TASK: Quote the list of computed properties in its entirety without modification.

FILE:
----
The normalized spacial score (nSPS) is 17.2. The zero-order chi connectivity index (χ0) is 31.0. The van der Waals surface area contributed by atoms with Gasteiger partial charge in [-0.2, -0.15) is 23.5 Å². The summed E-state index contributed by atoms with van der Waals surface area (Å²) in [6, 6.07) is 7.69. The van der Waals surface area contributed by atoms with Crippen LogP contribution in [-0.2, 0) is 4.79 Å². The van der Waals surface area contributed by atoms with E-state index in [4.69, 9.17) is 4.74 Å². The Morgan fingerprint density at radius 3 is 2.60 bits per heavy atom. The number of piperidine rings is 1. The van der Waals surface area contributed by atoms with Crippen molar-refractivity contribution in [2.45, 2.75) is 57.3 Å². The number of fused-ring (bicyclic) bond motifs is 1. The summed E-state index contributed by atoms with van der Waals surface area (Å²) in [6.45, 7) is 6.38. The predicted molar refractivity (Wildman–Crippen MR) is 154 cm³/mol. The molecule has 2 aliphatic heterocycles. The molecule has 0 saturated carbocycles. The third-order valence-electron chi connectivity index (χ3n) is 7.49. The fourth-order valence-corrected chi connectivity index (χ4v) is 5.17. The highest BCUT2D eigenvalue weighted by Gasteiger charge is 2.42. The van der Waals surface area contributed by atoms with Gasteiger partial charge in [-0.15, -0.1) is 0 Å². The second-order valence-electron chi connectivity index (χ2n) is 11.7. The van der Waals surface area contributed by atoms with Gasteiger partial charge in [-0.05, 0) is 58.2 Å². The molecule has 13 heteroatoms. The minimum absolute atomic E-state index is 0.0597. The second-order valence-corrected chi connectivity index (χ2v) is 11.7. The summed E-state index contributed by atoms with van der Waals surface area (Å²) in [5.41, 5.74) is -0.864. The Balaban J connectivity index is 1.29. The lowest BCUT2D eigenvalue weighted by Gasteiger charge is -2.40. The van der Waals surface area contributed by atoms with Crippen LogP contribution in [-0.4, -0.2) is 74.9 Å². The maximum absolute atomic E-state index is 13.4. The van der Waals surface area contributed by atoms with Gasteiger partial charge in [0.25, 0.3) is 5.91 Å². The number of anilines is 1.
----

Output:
The normalized spacial score (nSPS) is 17.2. The zero-order chi connectivity index (χ0) is 31.0. The van der Waals surface area contributed by atoms with Gasteiger partial charge in [-0.2, -0.15) is 23.5 Å². The summed E-state index contributed by atoms with van der Waals surface area (Å²) in [6, 6.07) is 7.69. The van der Waals surface area contributed by atoms with Crippen LogP contribution in [-0.2, 0) is 4.79 Å². The van der Waals surface area contributed by atoms with E-state index in [4.69, 9.17) is 4.74 Å². The Morgan fingerprint density at radius 3 is 2.60 bits per heavy atom. The number of piperidine rings is 1. The van der Waals surface area contributed by atoms with Crippen molar-refractivity contribution in [2.45, 2.75) is 57.3 Å². The number of fused-ring (bicyclic) bond motifs is 1. The summed E-state index contributed by atoms with van der Waals surface area (Å²) in [6.45, 7) is 6.38. The predicted molar refractivity (Wildman–Crippen MR) is 154 cm³/mol. The molecule has 2 aliphatic heterocycles. The molecule has 0 saturated carbocycles. The third-order valence-electron chi connectivity index (χ3n) is 7.49. The fourth-order valence-corrected chi connectivity index (χ4v) is 5.17. The highest BCUT2D eigenvalue weighted by Gasteiger charge is 2.42. The van der Waals surface area contributed by atoms with Gasteiger partial charge in [-0.15, -0.1) is 0 Å². The second-order valence-electron chi connectivity index (χ2n) is 11.7. The van der Waals surface area contributed by atoms with Gasteiger partial charge in [-0.05, 0) is 58.2 Å². The molecule has 13 heteroatoms. The minimum absolute atomic E-state index is 0.0597. The second-order valence-corrected chi connectivity index (χ2v) is 11.7. The summed E-state index contributed by atoms with van der Waals surface area (Å²) in [5.41, 5.74) is -0.864. The Balaban J connectivity index is 1.29. The lowest BCUT2D eigenvalue weighted by Gasteiger charge is -2.40. The van der Waals surface area contributed by atoms with Crippen LogP contribution in [-0.4, -0.2) is 74.9 Å². The maximum absolute atomic E-state index is 13.4. The van der Waals surface area contributed by atoms with Gasteiger partial charge in [0.25, 0.3) is 5.91 Å². The number of anilines is 1.